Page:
Surrey’s John Volken built a micro-community within the heart of Surrey that’s run by people recovering from addiction, but what keeps the society’s executive officer awake at night is knowing that, even though the province is seeing a record-breaking number of overdose deaths, the society has dozens of empty beds.
Unlike short-term recovery, the “students” of the John Volken Academy sign up for a two-year residential treatment program. Volken described many of the students as young adults who have tried a number of rehabilitation programs before, but ended up relapsing.
“We have empty beds and we want to help,”Academy chief executive officer Steve Whiteside told Peace Arch News after giving a tour of the facility last month.
One of the challenges with reaching new students – which comes with a one-time cost of $5,000 – is a lack of communication, Whiteside said, who was careful not to blame any organization or governmental arm for the concern.
“I believe there’s people on the streets who want our services and need them, but they just don’t know about us,” Whiteside said. “If we could work more with all stakeholders together – and again, no one’s fault – but if we could work more with the detox places, work more with government, if we could work more with the 30-day programs…”
Whiteside said it’s not that referral programs won’t send people to the Academy, “It’s just that we don’t have great communication.
“So when I see the overdoses, I just find it extremely sad to see open beds,” he said.
After selling his United Furniture Brand in 2004, Volken began purchasing commercial and residential properties near 6911 King George Blvd.
Today, Volken essentially owns the city block, which he transformed into a therapeutic community that gives people who are recovering from drug use a place to play, work, sleep, learn and heal.
Aside from the businesses – where some of the students work– the property includes a library, gymnasium, workout space, theatre, computer room, kitchen, presentation room, medical office, therapy rooms, cafeteria, game room and meditation garden.
Volken and Whiteside said the purpose of the academy was to create an environment designed to give people with addictions the time for their brain to heal itself in the absence of drug use. As the brain is healing, the programs are designed to teach emotional and behaviour self-regulation and important life-skills and a work ethic.
One of the ways they do this, Volken explained, is by introducing stress into the students lives and then giving them an opportunity to discuss it openly in “encounter groups” of up to 20 students.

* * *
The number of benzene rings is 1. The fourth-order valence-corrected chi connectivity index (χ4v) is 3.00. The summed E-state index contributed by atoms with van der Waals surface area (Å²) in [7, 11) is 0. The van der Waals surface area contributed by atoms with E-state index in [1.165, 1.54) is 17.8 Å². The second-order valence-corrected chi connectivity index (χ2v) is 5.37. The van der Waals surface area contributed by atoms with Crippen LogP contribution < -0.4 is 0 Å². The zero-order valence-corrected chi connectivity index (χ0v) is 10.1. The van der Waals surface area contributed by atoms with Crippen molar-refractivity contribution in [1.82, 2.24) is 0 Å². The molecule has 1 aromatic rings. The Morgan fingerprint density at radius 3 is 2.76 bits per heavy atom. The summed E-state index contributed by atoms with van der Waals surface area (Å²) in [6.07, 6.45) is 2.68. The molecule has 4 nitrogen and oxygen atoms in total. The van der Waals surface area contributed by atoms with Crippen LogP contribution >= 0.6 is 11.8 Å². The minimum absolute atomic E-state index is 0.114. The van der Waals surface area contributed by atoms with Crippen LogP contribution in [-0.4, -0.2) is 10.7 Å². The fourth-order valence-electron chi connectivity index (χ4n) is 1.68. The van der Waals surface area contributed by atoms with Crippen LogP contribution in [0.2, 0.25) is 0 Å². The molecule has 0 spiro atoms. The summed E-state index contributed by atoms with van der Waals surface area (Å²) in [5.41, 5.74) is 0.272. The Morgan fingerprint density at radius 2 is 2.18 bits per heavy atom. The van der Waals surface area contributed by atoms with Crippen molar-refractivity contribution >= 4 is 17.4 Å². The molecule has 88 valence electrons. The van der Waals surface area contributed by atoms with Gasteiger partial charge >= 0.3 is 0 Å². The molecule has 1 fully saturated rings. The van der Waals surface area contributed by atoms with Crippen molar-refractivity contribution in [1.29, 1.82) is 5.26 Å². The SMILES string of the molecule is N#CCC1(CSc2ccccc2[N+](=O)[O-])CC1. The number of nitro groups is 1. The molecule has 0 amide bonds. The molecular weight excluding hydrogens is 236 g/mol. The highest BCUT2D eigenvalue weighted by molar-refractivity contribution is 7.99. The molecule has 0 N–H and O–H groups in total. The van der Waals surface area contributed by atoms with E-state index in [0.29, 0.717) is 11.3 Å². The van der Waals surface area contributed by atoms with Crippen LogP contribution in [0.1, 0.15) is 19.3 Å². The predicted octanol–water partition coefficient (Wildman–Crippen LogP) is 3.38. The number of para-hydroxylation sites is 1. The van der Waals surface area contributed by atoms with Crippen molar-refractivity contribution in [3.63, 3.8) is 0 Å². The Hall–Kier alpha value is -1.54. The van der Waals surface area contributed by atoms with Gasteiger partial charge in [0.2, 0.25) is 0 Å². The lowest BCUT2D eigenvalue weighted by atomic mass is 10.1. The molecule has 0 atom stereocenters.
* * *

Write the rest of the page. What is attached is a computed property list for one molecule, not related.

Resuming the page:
“Sometimes encounter groups are pretty basic, pretty boring sometimes,” said Volken, who at times participates in the discussions. “Sometimes they are intense, you feel like you can cut the air into pieces. And there are tears, and there are breakthroughs… The students cry for the first time because their feelings have been numbed over the years.”
What makes the encounter groups different from other group therapies is that after the twice-weekly sessions, students go back to living and working with each other.
“When people are out (on the streets), they’re being judged. And because they’re being judged, they manipulate. They lie about themselves, and that by itself is toxic. Now when they come here, we tell them from day one that keeping secrets keeps you sick. They have to learn to trust each other and they do,” Volken said.
An example of a breakthrough at the encounter group, chairwomen of the Academy’s board of directors Susan Richards de Wit said, was when one of the students asked Volken if he remembered an incident when somebody broke a window at the Academy and stole a number of televisions.
The student confessed to the crime during a encounter group session, and Volken’s reaction was to stand up and give the man a hug.
“Just imagine, bottling up all of the feelings they had about themselves and others. Here, it’s our aim to let go,” Volken said, adding that the students learn to be forgiven, and also to forgive.
The students live in houses or condominiums on the property and work at the PricePro Grocery and Furniture Store. Volken lives in an apartment above the grocery store.
One of the reasons behind a two-year program, Volken said, is that it takes time for the brain to heal.
But it also takes time to teach the tools necessary to handle stress, to provide education and career training.
At the end of the program, students graduate and have the skills to move on. Others, Whiteside said, choose to stay.
Volken’s foundation, which has put more than $80 million into the Surrey academy, is currently building a farm in Langley that is to offer another therapeutic opportunity for the students.
“You know, if all the money we spend, if we just save one life, it would be very frustrating,” Volken said.
“But worth it,” Richards de Wit added.
More information on the academy can be found at volken.org